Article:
DAVOS | World Economic Forum
This year’s Davos was a unique opportunity to look upon key global trends and examine the roles of individual actors in international political and economic relations. The atmosphere at Davos was full of anxiety, though organizers managed to introduce an optimistic overtone by emphasizing the success of new technologies. The main theme of the meeting was: the Fourth Industrial Revolution.
One of the dominant impressions was that there is neither consensus nor a clear vision as to how to solve the many global challenges, despite the ever-more evident risk pile-up.
The problem that occupied the most attention, both on the stage and in the hallways, was the EU institutional crisis. Massive flow of migrants from the Middle East shed light on the EU’s drastically reduced capacity for decision-making. The growing mistrust of EU Member States toward one another, especially after the Greek debt crisis, has greatly contributed to the fact that only a few hundred out of over a million refugees have been resettled in the EU since last year.
I am under the impression that there are deteriorating reservations amongst decision-makers to suspend the Schengen Agreement, which could lead to its abolishment and thus endanger visa-free travel for states on the EU “periphery.”
As a major transit country, Serbia has received widespread acclaim for its treatment of refugees. This however does not solve the root problem, which is for countries like ours to be kept in the state of uncertainty, reducing their ability to control processes vital to their national sovereignty and security.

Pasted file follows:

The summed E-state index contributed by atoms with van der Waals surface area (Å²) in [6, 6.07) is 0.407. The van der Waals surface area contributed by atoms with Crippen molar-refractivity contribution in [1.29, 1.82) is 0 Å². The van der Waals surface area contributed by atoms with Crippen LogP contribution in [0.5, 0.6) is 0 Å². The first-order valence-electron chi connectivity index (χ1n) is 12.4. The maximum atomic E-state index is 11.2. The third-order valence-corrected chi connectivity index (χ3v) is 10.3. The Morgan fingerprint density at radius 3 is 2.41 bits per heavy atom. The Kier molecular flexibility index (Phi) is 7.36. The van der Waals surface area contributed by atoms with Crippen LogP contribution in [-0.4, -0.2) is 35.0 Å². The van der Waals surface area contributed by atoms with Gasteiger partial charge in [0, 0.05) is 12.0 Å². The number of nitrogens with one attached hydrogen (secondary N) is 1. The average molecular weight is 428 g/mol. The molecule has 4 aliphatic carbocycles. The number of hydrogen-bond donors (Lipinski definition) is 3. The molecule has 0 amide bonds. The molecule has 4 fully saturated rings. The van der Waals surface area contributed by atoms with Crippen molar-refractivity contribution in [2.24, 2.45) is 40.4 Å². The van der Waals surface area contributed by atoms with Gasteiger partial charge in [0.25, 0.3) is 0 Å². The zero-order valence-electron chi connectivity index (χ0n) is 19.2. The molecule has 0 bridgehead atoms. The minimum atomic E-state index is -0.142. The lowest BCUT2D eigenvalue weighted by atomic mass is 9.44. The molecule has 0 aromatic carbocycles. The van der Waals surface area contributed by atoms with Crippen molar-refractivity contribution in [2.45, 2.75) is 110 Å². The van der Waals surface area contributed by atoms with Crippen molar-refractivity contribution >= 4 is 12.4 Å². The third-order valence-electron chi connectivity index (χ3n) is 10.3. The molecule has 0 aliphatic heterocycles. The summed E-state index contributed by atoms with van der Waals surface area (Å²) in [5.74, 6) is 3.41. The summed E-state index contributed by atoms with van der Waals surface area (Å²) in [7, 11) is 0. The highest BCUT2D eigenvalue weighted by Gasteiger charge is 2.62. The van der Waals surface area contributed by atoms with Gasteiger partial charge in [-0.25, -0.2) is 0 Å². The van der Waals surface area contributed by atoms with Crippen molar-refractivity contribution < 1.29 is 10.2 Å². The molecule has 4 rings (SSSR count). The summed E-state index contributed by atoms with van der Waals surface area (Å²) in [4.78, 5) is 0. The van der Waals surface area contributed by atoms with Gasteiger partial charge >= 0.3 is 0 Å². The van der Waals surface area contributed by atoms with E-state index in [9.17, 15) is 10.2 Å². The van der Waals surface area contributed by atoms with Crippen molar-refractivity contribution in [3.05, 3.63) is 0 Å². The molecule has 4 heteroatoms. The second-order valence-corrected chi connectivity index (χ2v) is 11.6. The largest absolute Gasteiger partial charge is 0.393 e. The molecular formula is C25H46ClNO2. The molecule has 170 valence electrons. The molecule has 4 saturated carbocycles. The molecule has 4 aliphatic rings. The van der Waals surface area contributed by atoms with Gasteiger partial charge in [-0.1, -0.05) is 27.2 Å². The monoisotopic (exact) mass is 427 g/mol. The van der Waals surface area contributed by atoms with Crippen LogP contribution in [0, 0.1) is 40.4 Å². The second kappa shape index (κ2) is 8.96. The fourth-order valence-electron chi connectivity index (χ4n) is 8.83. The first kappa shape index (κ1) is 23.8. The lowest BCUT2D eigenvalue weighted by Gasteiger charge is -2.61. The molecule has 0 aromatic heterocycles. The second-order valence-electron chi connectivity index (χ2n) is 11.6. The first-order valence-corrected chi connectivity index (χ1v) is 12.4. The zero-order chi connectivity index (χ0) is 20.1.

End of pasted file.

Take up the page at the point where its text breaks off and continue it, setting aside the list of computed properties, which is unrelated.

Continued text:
The talks in Davos also covered Middle Eastern affairs, where a worsening Sunni-Shia conflict continues to draw major international actors into a dangerous quagmire. It seemed to me that Davos participants had tried hard to distance themselves from such issues, given that solutions to the Middle Eastern Gordian Knot are not yet in sight.
The second structural problem that occupied everyone’s attention was the gloomy state of the global economy. Besides the Eurozone crisis, discussions revolved around the slowdown of the Chinese economy and the consequent decrease in oil demand.
However, Jack Ma argued (quite convincingly) that China is merely undergoing structural adjustments and that it will continue to enjoy healthy growth. It was a great privilege to meet the founder of Alibaba, who has truly come a long way: from having attending a teacher’s college in one of China’s many provinces to becoming a $22 billion capital owner.
My good friend Nouriel Roubini, a prominent U.S. economist who achieved fame (and the “Dr. Doom” nickname) by predicting the 2008 global financial crisis, was, unlike others, an optimist. It is interesting that many prominent individuals at Davos think that in order to have stable economic growth, the world needs strengthened global governance institutions, including the UN.
I also met U.S. Secretary of State John Kerry for the first time since the end of my tenure as President of the UN General Assembly. I asked him what he thought of the current state of affairs in the UN. He responded by saying that the organization is doing a good job, admitting, however, that the UN needs to renew itself and become more efficient.
To sum up, this year’s Davos has once again confirmed that the world is becoming increasingly complex and unstable. Actors that continue to adhere to the olden ways of linear thinking will not progress easily. This is going to be a century where prevalent forces will be those that are ready to innovate, act proactively, and offer original solutions.
For a country like ours, with an open economy subject to various influences, understanding global trends is of critical importance.
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